The Truth About 2012 Doomsday Hype
An ancient Mayan Pyramid at Chchen Itza. The Mayan calendar ends in 2012, but Mayans never predicted the world would end. Rather, the ending of their calendar is rather like how our Gregorian calendar ends each Dec. 31.
2012 is coming very soon. The movie, that is — the disaster film directed by Roland Emmerich depicting global catastrophe of Biblical proportions. The year itself is of course a few dozen months away, and there is growing interest, excitement, and concern for both events.
The film "2012," which opens Nov. 13, takes place, rather obviously, in the year 2012, though it could have been set in 1995 or 2013. The movie's disasters have no particular link to that year, it's just when the Earth happens to start burping earthquakes and farting fire. 2012 made a perfect promotional hook for the film, because the ancient Mayans predicted that the world would end that year, if not specifically on December 21, 2012.
That's one story, anyway.
Whether or not 2012 will bring cataclysmic volcanism or a great flood, it has undeniably brought a flood of books. New Age and doomsday authors have been cranking out 2012-themed books at an amazing pace over the past few years; there are literally thousands of such titles in print, with more on the way.
While many authors and 2012 "experts" are playing up the doomsday scenario, others believe that the year will bring not disaster but a new era of global harmony (as in what did not happen with the so-called Harmonic Convergence in 1987). It seems that anyone with access to a keyboard and an opinion on 2012 (or prophecy in general) is trying to cash in. (It will be interesting to see how many of those books will be for sale on Amazon.com for one cent on Jan. 1, 2013.)
In fact, the link between global catastrophe and Mayan calendar-based prophecy is largely fiction. Ads for "2012" begin with the phrase, "The Mayans warned us," though of course the Mayans did not "warn" anyone — they simply had a calendar system that happens to "end" in 2012, much as the way the Gregorian calendar on my office wall "ends" on Dec. 31.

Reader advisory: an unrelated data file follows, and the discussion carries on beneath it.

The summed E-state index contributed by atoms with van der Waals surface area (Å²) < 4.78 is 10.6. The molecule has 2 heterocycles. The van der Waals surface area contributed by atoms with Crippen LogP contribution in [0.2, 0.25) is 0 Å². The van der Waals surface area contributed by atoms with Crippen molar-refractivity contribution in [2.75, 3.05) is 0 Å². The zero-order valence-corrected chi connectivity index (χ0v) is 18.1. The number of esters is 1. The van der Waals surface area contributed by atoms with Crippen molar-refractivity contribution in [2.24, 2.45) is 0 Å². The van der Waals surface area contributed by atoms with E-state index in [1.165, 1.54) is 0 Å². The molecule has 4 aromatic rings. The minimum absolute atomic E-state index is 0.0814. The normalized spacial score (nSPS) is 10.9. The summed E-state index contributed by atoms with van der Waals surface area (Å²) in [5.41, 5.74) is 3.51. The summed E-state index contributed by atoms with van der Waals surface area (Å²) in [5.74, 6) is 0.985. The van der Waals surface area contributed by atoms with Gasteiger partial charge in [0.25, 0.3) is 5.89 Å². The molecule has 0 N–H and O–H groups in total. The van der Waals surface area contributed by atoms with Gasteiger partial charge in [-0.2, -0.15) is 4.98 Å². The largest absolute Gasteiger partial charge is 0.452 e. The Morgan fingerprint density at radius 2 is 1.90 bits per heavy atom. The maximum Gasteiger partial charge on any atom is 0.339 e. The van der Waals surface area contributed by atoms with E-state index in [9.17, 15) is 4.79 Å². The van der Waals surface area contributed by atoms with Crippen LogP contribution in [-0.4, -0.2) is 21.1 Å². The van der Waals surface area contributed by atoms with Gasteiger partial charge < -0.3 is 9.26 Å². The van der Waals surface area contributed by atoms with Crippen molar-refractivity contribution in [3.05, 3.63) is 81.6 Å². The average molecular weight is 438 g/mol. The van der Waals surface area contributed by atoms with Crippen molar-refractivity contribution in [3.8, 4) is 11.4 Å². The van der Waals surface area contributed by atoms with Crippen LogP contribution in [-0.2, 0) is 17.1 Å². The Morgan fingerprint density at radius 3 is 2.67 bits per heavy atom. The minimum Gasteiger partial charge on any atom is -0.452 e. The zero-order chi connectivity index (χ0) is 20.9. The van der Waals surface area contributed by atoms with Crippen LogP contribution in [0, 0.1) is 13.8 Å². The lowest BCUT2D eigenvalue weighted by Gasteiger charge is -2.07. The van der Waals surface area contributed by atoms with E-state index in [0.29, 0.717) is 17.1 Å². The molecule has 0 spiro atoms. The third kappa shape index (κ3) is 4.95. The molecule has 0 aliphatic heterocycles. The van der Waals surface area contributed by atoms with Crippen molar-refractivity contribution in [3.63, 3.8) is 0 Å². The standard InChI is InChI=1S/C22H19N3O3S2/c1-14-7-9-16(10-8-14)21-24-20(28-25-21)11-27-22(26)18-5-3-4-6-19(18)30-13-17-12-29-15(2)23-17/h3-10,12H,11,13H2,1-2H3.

The Mayans never said the world would end that year, and modern Mayans have shown irritation with how their culture has been co-opted into pop culture notions and Hollywood blockbuster film promotions.
John Major Jenkins, a Maya scholar and author of "The 2012 Story," notes that "when the 2012 bug started to bite the mainstream press and many more books started to appear, authors and the media were pulling the 2012 topic in predictably weird directions."
The 2012 link to the Maya is not a hoax; their calendar does in fact conclude in that year. Just what that means — if anything — is the question.
Of course, the Mayans were only one of dozens of major civilizations, and there is no particular reason to assume that the Mayan calendar is any more cosmically significant or valid than any of hundreds of other calendar systems used throughout history.
So why this focus on the Mayans?
Part of the reason the New Age crowd has embraced the Mayan calendar (instead of, say, the Hindu calendar) is that the Mayans fit perfectly into their ideas about the ancient wisdom of the "noble savage." Belief that ancient civilizations (such as the Mayans and Egyptians) were far more advanced than often claimed permeates New Age thought, and the idea that Mayan mystics somehow knew of the world's end millennia ago is very appealing.
There have also been several outright hoaxes connected to 2012, most notably the claim that Nibiru, a non-existent planet supposedly discovered by the ancient Sumerians, will encounter Earth in 2012 and cause havoc, including a reversal of the geomagnetic poles.
NASA has been accused of covering up the existence of Nibiru, presumably to prevent mass panic (a theme that also appears in the film). Doomsdays come and go, but conspiracy theories are forever.
Benjamin Radford is managing editor of the Skeptical Inquirer science magazine. His books, films, and other projects can be found on his website. His Bad Science column appears regularly on LiveScience.
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